Cook County District Attorney James Murphy slams Kim Foxx in searing resignation letter

A 25-year-old veteran prosecutor issued a scathing rebuke to Cook County State’s Attorney Kim Foxx in a letter announcing his resignation on Friday, blaming his former boss for being ‘more preoccupied with stories and agendas policies than by the victims and the prosecution of violent crimes”.

Assistant State’s Attorney James Murphy described an understaffed office in turmoil in his email to colleagues, saying, “I can’t continue to work for an administration I no longer respect. .”

“I would like to continue to fight for victims of crime and continue to stand with each of you, especially in the face of the overwhelming crime that cripples our communities,” Murphy wrote. “However, I can no longer work for this administration. I have no confidence in their leadership.

Murphy, who could not be reached directly for comment, focused on numerous issues that have made Foxx a target of naysayers who say she went easy on some accused of violent crimes, while the carjackings and gun violence have increased in the Chicago area.

Murphy wrote that he began thinking about leaving office in early 2021 with Foxx’s involvement in passing the SAFE-T Act, a sweeping piece of legislation that aims to reform the approach to the state in criminal justice, including narrowing the definition of who can be charged with first degree murder.

Murphy said he supports a provision of the law that promises to eliminate cash bail, but he doesn’t understand “the rush on such an important issue.”

He continued, “And it was during this process that I began to realize that the administration’s ‘mission vision and values’ were just a publicity stunt, just words about a page. Justice. Responsibility. Integrity. Respect. Collaboration. These words must mean something. … Yet, time and time again, this administration has shown that it does not understand the meaning of these words. Or they don’t care. »

Representatives from Foxx’s office did not return messages seeking comment on Murphy’s letter.

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Cook County State’s Attorney Kim Foxx speaks at a news conference in March.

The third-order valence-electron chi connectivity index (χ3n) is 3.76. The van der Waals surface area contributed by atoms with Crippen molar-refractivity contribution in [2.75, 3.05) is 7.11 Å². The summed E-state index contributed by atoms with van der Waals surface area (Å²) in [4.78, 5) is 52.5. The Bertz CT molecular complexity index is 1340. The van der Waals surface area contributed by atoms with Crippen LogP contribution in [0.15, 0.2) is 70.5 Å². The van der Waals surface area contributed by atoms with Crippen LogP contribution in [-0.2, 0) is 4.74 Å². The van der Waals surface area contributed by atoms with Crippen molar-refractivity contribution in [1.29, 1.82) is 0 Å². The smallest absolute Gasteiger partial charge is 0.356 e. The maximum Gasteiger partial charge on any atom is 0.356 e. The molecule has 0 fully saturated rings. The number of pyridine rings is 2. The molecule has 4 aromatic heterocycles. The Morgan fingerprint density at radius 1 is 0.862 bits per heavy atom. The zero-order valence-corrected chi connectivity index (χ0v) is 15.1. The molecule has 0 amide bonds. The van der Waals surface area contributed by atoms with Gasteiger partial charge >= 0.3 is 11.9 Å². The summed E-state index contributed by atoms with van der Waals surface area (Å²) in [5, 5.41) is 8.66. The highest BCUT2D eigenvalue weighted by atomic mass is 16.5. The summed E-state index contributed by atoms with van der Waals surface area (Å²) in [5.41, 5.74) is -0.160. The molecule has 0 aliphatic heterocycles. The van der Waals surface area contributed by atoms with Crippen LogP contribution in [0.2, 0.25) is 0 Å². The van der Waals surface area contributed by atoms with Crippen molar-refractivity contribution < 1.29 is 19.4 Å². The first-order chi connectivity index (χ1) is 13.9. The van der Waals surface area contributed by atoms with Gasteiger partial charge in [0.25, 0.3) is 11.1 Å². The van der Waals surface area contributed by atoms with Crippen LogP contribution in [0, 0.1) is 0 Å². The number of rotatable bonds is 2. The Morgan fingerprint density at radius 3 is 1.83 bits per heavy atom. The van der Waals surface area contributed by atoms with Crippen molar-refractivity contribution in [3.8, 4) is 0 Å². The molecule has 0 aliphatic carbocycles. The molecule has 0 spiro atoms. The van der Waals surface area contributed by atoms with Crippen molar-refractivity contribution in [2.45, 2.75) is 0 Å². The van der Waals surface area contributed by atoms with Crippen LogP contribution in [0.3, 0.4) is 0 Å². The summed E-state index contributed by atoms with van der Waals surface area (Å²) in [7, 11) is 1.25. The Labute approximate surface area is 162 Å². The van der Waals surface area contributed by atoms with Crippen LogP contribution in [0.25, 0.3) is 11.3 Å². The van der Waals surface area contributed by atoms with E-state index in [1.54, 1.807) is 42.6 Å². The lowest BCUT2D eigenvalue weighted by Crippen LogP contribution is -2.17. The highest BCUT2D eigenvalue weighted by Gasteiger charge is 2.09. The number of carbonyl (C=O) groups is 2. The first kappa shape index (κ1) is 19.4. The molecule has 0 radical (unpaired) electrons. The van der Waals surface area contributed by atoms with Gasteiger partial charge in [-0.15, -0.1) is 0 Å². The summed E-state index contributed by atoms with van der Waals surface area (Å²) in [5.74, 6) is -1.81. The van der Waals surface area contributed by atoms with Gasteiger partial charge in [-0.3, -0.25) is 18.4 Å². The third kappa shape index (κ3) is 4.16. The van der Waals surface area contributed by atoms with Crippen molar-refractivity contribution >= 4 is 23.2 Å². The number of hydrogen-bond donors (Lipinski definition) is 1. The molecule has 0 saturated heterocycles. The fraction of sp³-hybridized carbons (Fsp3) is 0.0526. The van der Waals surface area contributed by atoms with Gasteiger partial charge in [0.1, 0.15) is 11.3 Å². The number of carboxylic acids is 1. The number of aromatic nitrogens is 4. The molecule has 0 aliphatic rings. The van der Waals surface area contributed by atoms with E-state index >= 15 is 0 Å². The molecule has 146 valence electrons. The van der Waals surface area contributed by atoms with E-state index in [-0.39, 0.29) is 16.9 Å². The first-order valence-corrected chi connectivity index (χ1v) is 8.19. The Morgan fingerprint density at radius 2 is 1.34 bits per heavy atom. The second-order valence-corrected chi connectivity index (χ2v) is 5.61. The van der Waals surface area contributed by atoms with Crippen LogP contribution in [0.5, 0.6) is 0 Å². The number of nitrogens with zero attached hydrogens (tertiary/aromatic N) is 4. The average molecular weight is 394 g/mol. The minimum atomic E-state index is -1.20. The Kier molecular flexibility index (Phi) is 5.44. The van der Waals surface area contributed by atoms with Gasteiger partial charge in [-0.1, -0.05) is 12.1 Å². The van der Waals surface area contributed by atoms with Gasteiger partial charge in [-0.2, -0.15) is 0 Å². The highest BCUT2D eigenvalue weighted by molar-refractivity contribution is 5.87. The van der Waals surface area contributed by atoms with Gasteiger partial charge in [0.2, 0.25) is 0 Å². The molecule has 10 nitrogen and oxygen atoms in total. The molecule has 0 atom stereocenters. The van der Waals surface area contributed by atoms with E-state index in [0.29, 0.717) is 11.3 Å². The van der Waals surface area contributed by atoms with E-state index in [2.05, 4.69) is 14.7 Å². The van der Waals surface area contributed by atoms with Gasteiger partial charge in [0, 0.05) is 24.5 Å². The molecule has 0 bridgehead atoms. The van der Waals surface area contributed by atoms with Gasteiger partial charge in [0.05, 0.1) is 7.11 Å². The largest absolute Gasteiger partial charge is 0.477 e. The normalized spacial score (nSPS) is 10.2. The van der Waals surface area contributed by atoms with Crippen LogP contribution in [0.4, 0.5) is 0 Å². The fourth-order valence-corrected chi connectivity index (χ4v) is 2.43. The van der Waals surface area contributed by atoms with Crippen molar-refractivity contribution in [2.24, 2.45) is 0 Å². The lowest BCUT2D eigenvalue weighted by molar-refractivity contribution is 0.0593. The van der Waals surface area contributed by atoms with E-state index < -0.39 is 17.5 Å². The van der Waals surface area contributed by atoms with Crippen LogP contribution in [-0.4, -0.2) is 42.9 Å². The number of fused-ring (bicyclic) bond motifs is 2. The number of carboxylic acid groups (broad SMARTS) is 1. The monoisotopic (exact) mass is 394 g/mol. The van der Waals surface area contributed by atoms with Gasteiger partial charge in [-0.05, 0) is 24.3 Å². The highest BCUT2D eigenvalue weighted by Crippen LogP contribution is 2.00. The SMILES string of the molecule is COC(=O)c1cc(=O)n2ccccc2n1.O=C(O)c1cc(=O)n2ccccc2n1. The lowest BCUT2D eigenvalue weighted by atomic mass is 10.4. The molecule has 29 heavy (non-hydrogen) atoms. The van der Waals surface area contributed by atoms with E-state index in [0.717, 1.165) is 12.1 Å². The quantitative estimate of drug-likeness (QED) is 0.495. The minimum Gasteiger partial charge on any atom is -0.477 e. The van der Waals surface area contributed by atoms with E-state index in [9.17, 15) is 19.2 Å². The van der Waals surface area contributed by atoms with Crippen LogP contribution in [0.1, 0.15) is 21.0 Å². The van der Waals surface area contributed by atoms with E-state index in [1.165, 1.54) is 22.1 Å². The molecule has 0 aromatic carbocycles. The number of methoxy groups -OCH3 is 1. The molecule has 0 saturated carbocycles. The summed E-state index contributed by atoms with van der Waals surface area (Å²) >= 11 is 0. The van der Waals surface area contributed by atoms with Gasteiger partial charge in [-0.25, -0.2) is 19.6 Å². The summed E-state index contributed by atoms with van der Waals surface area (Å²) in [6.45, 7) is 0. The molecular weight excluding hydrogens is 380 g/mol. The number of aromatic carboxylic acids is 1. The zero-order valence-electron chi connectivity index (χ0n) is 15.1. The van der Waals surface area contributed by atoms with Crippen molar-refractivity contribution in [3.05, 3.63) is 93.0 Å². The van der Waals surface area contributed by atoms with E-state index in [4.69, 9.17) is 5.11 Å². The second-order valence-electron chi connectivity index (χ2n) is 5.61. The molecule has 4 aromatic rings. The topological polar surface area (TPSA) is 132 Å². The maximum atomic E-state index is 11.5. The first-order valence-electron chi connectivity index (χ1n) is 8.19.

Anthony Vazquez/Sun-Times

Last year, Murphy was briefly furloughed by Foxx when she claimed he ‘didn’t fully present the facts’ at a bail hearing when he described the situation in which a Chicago policeman fatally shot 13-year-old Adam Toledo in Little Village. .

Murphy then told a judge that the boy had a gun in his right hand moments before he was shot. This matched part of the police body camera video of the shooting, but did not specifically note that Adam had dropped the gun and had his hands in the air less than a second before shooting. be shot.

Foxx ended up kicking out a senior prosecutor for failing to review Murphy’s statement, who was soon reinstated.

Murphy did not detail this controversy in his letter, but he described being called to a meeting with Foxx a few months ago “so that she could criticize certain bond hearings that I have made.”

Foxx focused on a story about a man who avoided murder charges in a shooting that left a woman dead, due to the SAFE-T Act’s narrower definition for cases of murder, according to Murphy.

“The state’s attorney expressed concern about the title and the warmth she was receiving from her backers and never expressed concern that this woman was shot and killed simply by walking to the store,” Murphy wrote.

“That’s what’s wrong with this administration. I’ve seen it day in and day out. How many mass shootings must there be before something gets done? This administration is more concerned with stories and political agendas than by victims and the prosecution of violent crimes,” he wrote.

Murphy is the latest in a series of departures from Foxx’s office, where “staffing is at an all-time low and has been for some time,” the outgoing prosecutor said.

“If this administration were truly concerned about effectively addressing violent crime, then it would fully staff these courtrooms and these units,” Murphy wrote.

Foxx, halfway through his second term, is eligible for re-election in 2024.

Contributor: Kaitlin Washburn

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